A high priority site will be requested to conduct a comprehensive facility investigation.
The facility will receive a formal letter of request to conduct the investigation. Generally, the MDA project manager will call the facility and may arrange a visit to the site prior to sending the letter of request.
The incident program tries to promote a partnership approach with facility managers, responsible parties, environmental consultants and other involved parties. Our experience indicates sites with a good partnership move faster, cost less and are less stressful for everyone compared to other state regulated cleanup sites. Program staff attempt to focus on outcomes, rather than the process, and are open to innovations which will achieve the desired outcome in a safe manner. The program guidance documents help streamline the process. These documents cover most aspects of the process and were developed using the experience gained on hundreds of prior investigations with the goals of reducing project cost while maintaining an appropriate level of environmental protection.
Most agricultural chemical facilities are not simple sites to investigate. They generally are several acres in size, have multiple potential pesticide contaminants and multiple high risk potential source areas. There generally are no physical indications of contamination such as staining or odor. Although field screening instruments like the nitrate meter and immunoassay kits are helpful in directing a cleanup, they are generally not suitable for the initial assessment which must use expensive laboratory analytical methods. Overland flow can be a significant source of contaminant migration and can result in complex patterns of soil and groundwater contamination. There can be non-point sources of contamination from legal uses of the product. Soil near the ground surface may be clean because of natural degradation and flushing while soil at greater depth, where degradation may not readily occur, may be highly contaminated. Finally, many common pesticides have low health based standards, frequently in the low parts per billion.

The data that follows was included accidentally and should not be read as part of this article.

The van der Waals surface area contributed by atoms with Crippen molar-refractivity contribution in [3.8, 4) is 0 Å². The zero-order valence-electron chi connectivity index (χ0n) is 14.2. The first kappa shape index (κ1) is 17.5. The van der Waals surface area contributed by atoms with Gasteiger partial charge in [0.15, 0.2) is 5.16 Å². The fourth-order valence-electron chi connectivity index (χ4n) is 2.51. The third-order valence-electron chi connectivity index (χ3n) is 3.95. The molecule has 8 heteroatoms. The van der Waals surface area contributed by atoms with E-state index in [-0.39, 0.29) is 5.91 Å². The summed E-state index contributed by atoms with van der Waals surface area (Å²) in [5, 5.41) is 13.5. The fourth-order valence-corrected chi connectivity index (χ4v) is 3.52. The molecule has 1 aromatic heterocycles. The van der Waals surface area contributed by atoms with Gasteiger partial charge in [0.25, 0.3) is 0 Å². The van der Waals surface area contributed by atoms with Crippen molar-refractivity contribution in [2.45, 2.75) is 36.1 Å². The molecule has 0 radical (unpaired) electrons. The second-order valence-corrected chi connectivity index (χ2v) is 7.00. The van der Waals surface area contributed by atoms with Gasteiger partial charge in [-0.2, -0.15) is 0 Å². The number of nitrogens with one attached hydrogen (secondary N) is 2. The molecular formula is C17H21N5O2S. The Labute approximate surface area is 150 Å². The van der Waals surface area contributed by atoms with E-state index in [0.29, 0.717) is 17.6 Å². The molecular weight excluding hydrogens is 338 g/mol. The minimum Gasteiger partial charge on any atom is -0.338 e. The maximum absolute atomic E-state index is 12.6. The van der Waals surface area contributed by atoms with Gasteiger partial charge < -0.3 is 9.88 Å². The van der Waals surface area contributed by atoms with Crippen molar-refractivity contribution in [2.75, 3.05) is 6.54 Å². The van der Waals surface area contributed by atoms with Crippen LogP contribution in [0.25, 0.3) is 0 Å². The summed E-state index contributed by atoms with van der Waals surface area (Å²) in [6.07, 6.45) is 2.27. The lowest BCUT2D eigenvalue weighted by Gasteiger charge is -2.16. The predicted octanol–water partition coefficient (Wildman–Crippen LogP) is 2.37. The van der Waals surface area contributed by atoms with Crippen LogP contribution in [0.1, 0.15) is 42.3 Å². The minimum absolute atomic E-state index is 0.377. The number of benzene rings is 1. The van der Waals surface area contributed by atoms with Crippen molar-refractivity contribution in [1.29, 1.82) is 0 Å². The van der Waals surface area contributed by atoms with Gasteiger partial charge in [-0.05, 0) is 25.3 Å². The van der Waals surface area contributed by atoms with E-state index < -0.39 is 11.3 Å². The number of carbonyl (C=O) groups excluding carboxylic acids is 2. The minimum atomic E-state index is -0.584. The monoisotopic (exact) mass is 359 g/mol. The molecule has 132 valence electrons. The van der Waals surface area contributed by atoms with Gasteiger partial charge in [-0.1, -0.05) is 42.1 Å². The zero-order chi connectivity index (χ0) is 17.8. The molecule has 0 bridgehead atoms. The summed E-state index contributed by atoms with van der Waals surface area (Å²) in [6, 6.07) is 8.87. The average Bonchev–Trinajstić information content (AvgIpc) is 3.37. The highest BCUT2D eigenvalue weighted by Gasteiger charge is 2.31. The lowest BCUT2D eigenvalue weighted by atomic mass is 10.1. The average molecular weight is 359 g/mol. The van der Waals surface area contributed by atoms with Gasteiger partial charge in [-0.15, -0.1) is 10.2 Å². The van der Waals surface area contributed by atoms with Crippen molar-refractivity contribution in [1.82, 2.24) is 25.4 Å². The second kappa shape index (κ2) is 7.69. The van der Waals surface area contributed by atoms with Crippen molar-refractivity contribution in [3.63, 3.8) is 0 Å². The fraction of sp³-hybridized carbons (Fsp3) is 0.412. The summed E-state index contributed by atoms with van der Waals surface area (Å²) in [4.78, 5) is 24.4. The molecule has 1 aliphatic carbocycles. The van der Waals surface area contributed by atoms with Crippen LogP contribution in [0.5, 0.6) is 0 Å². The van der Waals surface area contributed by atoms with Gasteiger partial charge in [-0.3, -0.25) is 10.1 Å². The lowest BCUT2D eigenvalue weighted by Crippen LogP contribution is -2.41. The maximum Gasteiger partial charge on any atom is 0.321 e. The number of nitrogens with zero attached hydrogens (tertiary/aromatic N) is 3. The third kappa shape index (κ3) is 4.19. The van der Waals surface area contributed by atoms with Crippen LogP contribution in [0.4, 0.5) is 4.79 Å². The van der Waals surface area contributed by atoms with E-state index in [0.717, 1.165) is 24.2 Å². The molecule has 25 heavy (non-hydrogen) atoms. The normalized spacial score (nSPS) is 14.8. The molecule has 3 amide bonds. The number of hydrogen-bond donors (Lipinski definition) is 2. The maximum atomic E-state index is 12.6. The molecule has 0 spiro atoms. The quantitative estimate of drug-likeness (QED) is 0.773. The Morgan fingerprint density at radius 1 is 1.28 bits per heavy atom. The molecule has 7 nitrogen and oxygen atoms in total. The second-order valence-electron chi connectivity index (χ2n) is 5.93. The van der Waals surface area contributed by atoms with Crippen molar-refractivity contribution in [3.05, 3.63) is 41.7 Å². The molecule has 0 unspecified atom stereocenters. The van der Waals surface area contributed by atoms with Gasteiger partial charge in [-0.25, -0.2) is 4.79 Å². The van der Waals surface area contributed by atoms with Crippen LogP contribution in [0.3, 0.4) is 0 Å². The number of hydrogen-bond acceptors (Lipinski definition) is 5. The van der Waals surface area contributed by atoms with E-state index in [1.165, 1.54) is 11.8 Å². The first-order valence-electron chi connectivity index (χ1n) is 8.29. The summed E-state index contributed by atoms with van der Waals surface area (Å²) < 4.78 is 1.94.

Although investigations may be difficult, cleaning up contaminated soil may be relatively inexpensive. Many contaminants are currently registered pesticides which can be legally and safely land applied on fertile soil for natural degradation at a fraction of the cost of most other cleanup options.
The incident program uses a risk based approach to determining cleanup requirements. The investigation assesses the potential contaminant migration pathways (groundwater, surface water, direct soil exposure, etc.) and the potential receptors (people, potable wells, regional aquifers, the environment, etc.) at each site. Cleanup goals are based on the potential threat from contamination at each site. The mere presence of minor contamination, without potential impacts, does not justify a cleanup. Passive degradation of contaminants is an acceptable corrective action at some sites. If contaminants are likely to degrade before they will migrate to potential receptors, passive degradation may be the best corrective action.
The MDA also is actively pursuing pollution prevention activities. Using the information obtained in the incident and other programs, efforts are underway to identify those locations at facilities where new contamination is most likely, and to develop and promote appropriate solutions to prevent it.
The MDA has several options if a responsible party is unwilling or unable to comply with the request for a comprehensive investigation. If the situation warrants it, the MDA may declare an emergency and use MERLA funds and state contractors to conduct any necessary work. For non-emergency situations the MDA will generally order the responsible party to conduct an investigation. An order may include penalties but typically would not if it is complied with. If an order is complied with, a site usually will continue to be eligible for partial reimbursement from ACRRA. There is a formal administrative process to contest and appeal an order.
If an order is not complied with, the MDA may go to court to enforce the order, or may list the site on the state Superfund (MERLA) Permanent List of Priorities (PLP) and use MERLA funds and state contractors to conduct the required work. Work conducted in response to orders or requests made under the sole authority of MERLA is not eligible for ACRRA reimbursement. In addition, the MDA is required to recover money spent under MERLA from the responsible party.
The program is designed to encourage cooperation, and as a result reduce costs, with a carrot and stick approach. Cooperation and compliance is encouraged by reimbursement of costs from the ACRRA. However, if necessary, the MDA may use MERLA authorities which may result in loss of eligibility for the ACRRA and the eventual recovery of MERLA costs from the responsible party. We are pleased to note that the program has seldom needed to use its MERLA authority on comprehensive sites.